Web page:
Stating that detectives were keeping an open mind on the motivation behind the attack, the police said in a statement yesterday that they were particularly keen to speak to people who assisted Brar and his wife after the attack on Old Quebec Street in central London.
No arrests had been made until last night, the police said.
"The four men are described as wearing dark clothing and long black jackets. They all had long beards. One of the men is described as younger and slimmer than the other three. They all fled in the direction of Oxford Street," the statement said.
"Detectives are keen to speak to anyone who was in the area at the time or who may have information about the incident. In particular they want to speak to those people who assisted the wife and the victim at the scene following the attack," it added.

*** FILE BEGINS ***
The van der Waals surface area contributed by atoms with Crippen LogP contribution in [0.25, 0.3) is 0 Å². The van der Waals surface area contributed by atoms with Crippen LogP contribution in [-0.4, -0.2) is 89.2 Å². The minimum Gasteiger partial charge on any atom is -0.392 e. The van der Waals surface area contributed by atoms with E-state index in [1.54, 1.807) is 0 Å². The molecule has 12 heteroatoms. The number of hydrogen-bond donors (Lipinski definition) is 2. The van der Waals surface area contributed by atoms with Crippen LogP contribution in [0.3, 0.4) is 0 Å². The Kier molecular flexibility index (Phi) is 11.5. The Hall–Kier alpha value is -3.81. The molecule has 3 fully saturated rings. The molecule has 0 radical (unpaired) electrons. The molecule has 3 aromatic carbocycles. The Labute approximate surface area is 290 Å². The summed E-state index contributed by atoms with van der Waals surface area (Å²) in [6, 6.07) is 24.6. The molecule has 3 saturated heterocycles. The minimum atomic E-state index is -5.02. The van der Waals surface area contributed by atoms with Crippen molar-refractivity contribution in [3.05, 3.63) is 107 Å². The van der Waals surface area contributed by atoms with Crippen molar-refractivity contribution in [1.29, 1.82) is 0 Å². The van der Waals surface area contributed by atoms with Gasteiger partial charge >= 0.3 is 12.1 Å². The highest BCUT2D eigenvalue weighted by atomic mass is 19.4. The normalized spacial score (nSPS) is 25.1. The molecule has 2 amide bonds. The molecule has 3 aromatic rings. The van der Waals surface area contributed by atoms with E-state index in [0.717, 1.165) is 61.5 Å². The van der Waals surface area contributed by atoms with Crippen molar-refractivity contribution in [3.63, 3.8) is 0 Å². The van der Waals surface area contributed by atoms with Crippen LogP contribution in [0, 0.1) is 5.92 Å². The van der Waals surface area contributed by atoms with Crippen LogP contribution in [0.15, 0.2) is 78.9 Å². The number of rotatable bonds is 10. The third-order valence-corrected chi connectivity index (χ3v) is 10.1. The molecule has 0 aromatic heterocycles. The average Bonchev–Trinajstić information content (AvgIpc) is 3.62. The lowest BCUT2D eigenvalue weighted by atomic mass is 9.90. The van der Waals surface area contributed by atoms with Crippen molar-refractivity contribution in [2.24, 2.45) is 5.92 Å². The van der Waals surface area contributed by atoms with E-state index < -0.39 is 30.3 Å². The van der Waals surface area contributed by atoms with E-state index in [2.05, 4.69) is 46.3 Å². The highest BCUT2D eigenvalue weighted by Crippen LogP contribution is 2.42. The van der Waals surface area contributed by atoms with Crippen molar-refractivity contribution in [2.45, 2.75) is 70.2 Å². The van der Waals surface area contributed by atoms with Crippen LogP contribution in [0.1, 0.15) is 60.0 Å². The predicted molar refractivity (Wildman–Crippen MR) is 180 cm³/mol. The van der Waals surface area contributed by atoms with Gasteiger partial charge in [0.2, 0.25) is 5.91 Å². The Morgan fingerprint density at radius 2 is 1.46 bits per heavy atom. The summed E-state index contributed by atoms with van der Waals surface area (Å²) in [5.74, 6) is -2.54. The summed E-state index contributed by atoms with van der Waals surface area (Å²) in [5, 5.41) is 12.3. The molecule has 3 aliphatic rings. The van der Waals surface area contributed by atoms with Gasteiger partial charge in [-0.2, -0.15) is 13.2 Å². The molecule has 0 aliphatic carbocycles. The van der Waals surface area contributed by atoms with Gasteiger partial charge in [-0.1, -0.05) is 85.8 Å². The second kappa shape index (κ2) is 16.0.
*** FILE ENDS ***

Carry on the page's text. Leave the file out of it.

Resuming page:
According to Brar, a mobile phone had been recovered from the scene, which may help lead the police to the assailants. The police were also expected to go through CCTV footage from the area that has several cameras.
More than 28 years after he led Operation Bluestar to flush out insurgents from the Golden Temple in Amritsar, Brar was injured in a knife attack by unidentified men in London on Sunday night.
London police sources said two persons had been detained in connection with the attack in which Brar’s wife was also injured as she was pushed to the ground. Brar, 78, was discharged from hospital on Monday evening and the Indian high commission is helping the couple return to India at the earliest, officials said.
Central intelligence sources said Brar was visiting his daughter in Britain and was walking back to his hotel in Mayfair in Central London with his wife around 10 pm when four men attacked him. He was struck on the neck and the attackers fled when his wife raised an alarm.
Brar was attacked at 10.11 pm on Quebec Street and although his injury was serious it was not life-threatening, a London Metropolitan Police spokesperson told The Indian Express over the phone.